Pawnbroking firm’s shares suspended after banks reject management’s strategy

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SHARES in Albemarle & Bond were suspended yesterday after the stricken pawnbroker was told by its lenders that they will not be able to support its plans to save the business.

The banks’ rejection of the management strategy means there are just six days left to find a solution for the Reading-based group before a March 31 deadline.

It warned that, while it had enough cash to carry on trading, it would be unable to meet liabilities if all its debts are called in at that time.

Albemarle, which also trades as Herbert Brown, said a cut-price sale of the business was still a possibility but warned that the remaining options open to it “provide no realistic prospect of any value being attributable to the company’s ordinary shares”.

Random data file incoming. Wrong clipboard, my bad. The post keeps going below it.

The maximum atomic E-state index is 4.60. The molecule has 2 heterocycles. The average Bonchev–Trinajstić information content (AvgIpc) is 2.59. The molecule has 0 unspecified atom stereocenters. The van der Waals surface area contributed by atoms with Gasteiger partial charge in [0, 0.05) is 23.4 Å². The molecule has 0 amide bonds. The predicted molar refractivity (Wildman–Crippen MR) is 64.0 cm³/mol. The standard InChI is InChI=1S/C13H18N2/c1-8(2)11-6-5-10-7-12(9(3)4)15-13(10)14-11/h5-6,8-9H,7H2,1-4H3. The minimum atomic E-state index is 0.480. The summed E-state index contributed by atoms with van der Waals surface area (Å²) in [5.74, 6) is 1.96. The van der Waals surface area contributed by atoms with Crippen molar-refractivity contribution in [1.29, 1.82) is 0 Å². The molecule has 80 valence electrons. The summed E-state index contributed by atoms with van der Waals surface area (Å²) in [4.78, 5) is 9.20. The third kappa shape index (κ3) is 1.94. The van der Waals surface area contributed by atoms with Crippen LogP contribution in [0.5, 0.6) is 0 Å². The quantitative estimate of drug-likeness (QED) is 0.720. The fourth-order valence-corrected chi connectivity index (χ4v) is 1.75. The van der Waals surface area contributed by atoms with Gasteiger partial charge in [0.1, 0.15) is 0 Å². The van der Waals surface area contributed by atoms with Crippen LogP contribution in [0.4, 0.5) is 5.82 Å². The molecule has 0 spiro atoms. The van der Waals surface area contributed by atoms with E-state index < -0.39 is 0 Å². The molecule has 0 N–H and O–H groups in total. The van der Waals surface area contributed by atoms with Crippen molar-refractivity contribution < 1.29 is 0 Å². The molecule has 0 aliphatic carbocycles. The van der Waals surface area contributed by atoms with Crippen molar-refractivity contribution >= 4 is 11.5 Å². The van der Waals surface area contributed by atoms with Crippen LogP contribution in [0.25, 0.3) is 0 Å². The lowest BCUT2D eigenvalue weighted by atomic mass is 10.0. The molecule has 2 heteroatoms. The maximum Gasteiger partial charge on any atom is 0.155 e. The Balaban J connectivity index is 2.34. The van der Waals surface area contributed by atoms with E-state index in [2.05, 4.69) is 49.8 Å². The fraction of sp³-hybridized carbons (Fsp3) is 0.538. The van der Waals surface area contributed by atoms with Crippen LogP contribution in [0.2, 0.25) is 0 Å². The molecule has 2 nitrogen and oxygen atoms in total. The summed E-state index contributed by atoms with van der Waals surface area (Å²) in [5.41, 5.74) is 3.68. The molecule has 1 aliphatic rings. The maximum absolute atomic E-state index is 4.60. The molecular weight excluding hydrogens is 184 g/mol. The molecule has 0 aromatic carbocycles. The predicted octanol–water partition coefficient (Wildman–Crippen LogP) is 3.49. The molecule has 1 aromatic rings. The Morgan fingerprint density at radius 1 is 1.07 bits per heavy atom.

In January, analysts said the company looked likely to go into administration after it abandoned an attempt to sell itself, saying none of the proposals it had received represented a fair value for the business. Plunging gold prices and competition have left the group struggling with losses and overstretched finances. Albemarle has warned that earnings will be significantly below expectations and admitted it has resorted to melting down gold jewellery stocks to raise cash. The group has 24 branches in Yorkshire. Leeds-based Herbert Brown, which dates from 1840, was bought by Albemarle & Bond in 2007.

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